Documentation in CRM


Documentation is a vital part of CRM. In addition to the formal documents your IT people will use, there are the references to guide your people in how to use the system.

Don’t neglect this important part of your documentation. From cheat sheets outlining how to do common operations, to user manuals covering the entire system, documentation reduces friction and makes sure your people can do their jobs easily and correctly.

The lowest level of documentation is the cheat sheet. This is one or a few pages outlining the basic commands to get the fundamental jobs done.

A good example of how not to do a cheat sheet is the man pages for Unix and Linux. These are invaluable to experienced users but they’re just about useless for novices. They are extremely compact and written in a notation that it takes some training to understand. You should not have to worry about compactness and you want your cheat sheets to be easy for anyone to understand.

Also unlike the man pages, cheat sheets aren’t intended to be complete. They cover only a few of the most important jobs, preferably on a single sheet of paper. Concentrate on the topics your employees are most likely to ask about.

One step up from the cheat sheets are the FAQ files. These strive to answer all the commonly asked questions about the system and tell users how to do more complicated and less common jobs. These should be written in clear, simple English, not in computerese. They should start with a list of the questions so the users can quickly find the subject they are interested in.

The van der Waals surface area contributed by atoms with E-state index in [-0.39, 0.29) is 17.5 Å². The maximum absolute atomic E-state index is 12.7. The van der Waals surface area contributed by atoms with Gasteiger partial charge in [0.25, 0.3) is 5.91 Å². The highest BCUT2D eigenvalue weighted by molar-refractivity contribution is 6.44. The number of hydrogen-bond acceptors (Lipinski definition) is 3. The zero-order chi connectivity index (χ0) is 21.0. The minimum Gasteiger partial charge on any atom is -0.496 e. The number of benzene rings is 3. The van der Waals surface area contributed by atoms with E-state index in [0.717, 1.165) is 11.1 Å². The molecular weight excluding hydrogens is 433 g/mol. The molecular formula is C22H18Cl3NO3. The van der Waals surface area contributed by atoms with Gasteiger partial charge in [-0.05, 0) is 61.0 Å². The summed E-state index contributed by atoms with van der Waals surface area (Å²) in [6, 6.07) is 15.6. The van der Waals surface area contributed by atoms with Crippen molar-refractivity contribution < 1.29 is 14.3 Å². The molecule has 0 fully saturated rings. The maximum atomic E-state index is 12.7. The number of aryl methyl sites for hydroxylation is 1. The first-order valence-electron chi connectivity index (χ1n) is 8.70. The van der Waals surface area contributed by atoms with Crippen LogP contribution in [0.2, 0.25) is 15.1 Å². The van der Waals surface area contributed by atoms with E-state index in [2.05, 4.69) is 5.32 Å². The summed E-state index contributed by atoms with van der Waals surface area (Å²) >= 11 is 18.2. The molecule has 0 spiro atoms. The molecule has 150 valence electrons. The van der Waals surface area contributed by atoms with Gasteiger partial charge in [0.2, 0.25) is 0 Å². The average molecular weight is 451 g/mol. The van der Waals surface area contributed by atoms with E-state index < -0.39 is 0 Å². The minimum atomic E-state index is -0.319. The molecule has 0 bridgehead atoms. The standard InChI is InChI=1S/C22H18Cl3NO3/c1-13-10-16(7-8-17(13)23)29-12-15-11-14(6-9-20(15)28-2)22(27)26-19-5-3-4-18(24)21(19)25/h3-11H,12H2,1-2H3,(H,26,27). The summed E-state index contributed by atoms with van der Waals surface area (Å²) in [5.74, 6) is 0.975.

Unlike cheat sheets which should be distributed on sheets of paper, workers can keep by their computers, FAQ files are kept on line and should be easily accessible to everyone. It should take just a few seconds for the user to go to the cheat sheet and not much longer to find an answer to a question.

Generally FAQ files are structured as questions and answers. The questions are usually in the form of “how do I …” and the answers are as long as they need to be.

Don’t try to cram too much information into a single answer. Instead split the topic up into related questions. Also, don’t be afraid to repeat information in different answers. You don’t want the users to have to scroll back to another question to understand the answer.

Finally there is the user manual. Unlike the cheat sheets and FAQ files, this is designed to be complete. Ideally it contains all the information you need to operate the system, laid out in an easy-to-access form.

Writing a good user manual is a job for a professional technical writer and you’ll probably have to hire one to get it done. Sometimes the vendor’s documentation will suffice, but often not because it is aimed at the IT staff and doesn’t include the configurations you have included in your system.

None of this is of any use if it isn’t kept up to date. As the system changes, your documentation needs to change as well.